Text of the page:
Friday, 20 May 2016

Spider-man #7 (February 1991)

J-Max was challenged to review 30 issues of Ghost Rider in (roughly) 30 days. Should J-Max succeed he shall earn his freedom (probably not). However should he fail in this task then he shall be subjected to an attack by Bees...


So let's join him for his review of...Spider-man #7?

Featuring Ghost Rider!

Credits: Todd Mcfarlane (writer), Todd Mcfarlane (artist), Gregory Wright (colourist)

Overview: The final showdown from the Spider-man, Ghost Rider and Hobgoblin arc

Review: Spider-man seven, a tale of three characters and a child in fifty seven panels.

Ghost Rider drives through a warehouse after following Hobgoblin's evil scent "beacon" and shouts "Evil!" really loudly. He declares that he is the Ghost Rider and that Hobgoblin must pay. He shows off to Spider-man and informs him to stay out of the fight. The fight is so large it takes up all the panel space in the comic and the building collapses. Spider-man tells Ghost Rider to stop doing that as he is now endangering the child they should be rescuing. Ghost Rider states he is "here to protect the innocent" He states Hobgoblin is insane, and decides to pummel him.. He pummels him until he is unconscious then pummels him some more. Spider-man tells him to stop. He leaves.

Ghost Rider is the dead beat father of the three. He has no regard for anyone or anything other than his work. He arrives, informs 'Goblin that he is going to be punished, gets mad, trashes the place and leaves.

Spider-man tries to save the child while Ghost Rider is smashing things. The child is wounded when Ghost Rider ignorantly drives directly into Hobgoblins who is still holding the child. Spider-man tries to inform Ghost Rider that innocent victims should bare some consideration. Ghost Rider leaves.

Spider-man is the concerned mother. Here she stands up to the father "You still need to learn the responsibilities that have been given to you" and protects the child from harm. Eventually, the father heads off leaving a horrible mess that Spider-man needs to clean up but the child is safe.

Hobgoblin scars the child's face with "the mark of truth" He thinks Ghost Rider is Satan and the monsters apperance in this issue a test which only reafirms his own madness. He discovers the young boy's name; Adam and decides to leave the building before it collapses. Unfortunatly, he is too busy being pummeled by Ghost Rider to do so.

Hobgoblin is the child. The fantasist and aggressive personality who spends the entire issue trapped inside a nightmare fighting Ghost Rider (his father) who is evil. Everytime he commits a morally ambguous or wrong action, having no rational explanation behind it, he blames his dad (Ghost Rider) who is in fact Satan.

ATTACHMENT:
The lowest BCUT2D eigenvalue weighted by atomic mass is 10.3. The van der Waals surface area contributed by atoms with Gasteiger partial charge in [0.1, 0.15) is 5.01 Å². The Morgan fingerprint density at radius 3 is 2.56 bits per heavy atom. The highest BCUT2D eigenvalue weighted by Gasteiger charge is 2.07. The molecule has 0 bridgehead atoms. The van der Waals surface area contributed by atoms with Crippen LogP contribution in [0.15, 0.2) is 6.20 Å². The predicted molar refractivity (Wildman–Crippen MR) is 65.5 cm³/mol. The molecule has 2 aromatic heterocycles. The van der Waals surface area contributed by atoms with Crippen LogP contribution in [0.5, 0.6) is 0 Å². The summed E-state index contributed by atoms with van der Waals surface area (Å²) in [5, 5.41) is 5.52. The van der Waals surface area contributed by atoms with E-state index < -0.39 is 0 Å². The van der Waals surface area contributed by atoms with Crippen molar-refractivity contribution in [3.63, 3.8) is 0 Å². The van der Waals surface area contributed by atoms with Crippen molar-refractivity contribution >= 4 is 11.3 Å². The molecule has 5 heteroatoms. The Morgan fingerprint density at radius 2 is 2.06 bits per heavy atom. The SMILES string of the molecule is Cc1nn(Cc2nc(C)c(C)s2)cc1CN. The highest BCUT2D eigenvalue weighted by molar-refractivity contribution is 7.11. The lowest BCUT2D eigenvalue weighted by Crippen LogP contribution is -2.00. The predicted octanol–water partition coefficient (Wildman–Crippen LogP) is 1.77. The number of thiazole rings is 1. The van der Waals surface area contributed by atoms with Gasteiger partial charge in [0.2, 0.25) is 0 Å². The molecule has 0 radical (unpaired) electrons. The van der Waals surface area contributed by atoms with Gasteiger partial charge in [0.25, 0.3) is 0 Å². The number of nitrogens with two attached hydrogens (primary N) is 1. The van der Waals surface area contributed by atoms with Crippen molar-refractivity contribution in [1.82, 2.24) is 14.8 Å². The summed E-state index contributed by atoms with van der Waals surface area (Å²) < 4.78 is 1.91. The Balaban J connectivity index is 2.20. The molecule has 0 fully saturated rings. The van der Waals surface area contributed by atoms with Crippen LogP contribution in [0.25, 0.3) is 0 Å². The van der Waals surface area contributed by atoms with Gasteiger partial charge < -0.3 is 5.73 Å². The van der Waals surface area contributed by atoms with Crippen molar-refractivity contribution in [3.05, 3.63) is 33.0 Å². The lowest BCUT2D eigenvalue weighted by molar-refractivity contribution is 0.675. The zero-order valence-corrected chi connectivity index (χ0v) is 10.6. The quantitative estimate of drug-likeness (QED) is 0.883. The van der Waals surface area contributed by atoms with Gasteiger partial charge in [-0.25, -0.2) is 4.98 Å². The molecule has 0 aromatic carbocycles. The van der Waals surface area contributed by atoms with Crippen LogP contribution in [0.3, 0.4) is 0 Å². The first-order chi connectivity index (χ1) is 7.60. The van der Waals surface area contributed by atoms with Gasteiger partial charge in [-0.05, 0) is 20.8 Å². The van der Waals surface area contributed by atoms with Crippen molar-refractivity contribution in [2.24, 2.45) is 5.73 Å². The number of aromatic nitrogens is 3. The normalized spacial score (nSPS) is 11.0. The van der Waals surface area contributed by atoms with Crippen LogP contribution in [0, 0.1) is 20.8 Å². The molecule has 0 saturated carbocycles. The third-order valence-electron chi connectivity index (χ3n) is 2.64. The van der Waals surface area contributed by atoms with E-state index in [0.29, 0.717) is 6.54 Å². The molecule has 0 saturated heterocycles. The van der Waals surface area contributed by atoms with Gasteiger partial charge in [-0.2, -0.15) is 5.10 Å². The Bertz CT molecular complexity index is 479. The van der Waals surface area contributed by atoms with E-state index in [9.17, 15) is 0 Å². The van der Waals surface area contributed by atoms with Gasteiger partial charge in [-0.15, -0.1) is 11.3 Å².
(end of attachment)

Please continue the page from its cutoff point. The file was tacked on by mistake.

I suppose this leaves the young boy as the older brother figure. He defends Hobgoblin and shows concern for him being hurt when Ghost Rider arrives and spends the majoity of the time trying to calm Hobgoblin down.

And if it sounds like I'm going into the deep end here, it's because I am. This issue is one big, stupid fight - played out like an opera - and it goes on and on, and on with dialogue that is too corny and annoying to be written, but there it is right on paper. "To me my sled." says Hobgoblin as he summons his glider and flies across the building towards Ghost Rider only to crash directly into the wall on the opposite side and explode. "Your insanity wont save you!" bellow Rider as he punches whatever it is that the art is trying to show me it is

Everything is either ripped or exploding or on fire or shattering. The art is truly something to behold and filled with energy. And, to Todd Mcfarlane credit, it is magnificantly illustrated chaos in comic form; all the while you feel the young boy is in trouble and when he is hurt later it comes as quite a punch. The problem is the over the top hammy dialogue, the fleeting nature of the story at the expense of such a glossy huge show down, and all the story really comes down to anyway is the message - wacky religious people are wacky. No, perhaps the message is: if you are going to destroy a large building with a motorbike in order to take out Jim Jones; ensure you take all the children outside first.

Obviously, any reasonable reader has empathy for this child but it's hard to care about Ghost Rider, Spiderman or anything else happening at all. Instead, you just want it all to end to ensure the young boy is safe. There is tension because of this, but who really wants to flick through a boring fight with great artwork as quickly as possible? Especially when this issue is a lot more fun to look at than it is to read.

Editor Note: Hey Guys hope you're enjoyed J-Max's review, Why not drop him an encouraging message below (he REALLY doesn't like bees), Please check out the rest of the reviews HERE or if you're feeling brave why not join in his adventure HERE...

No comments:

Post a Comment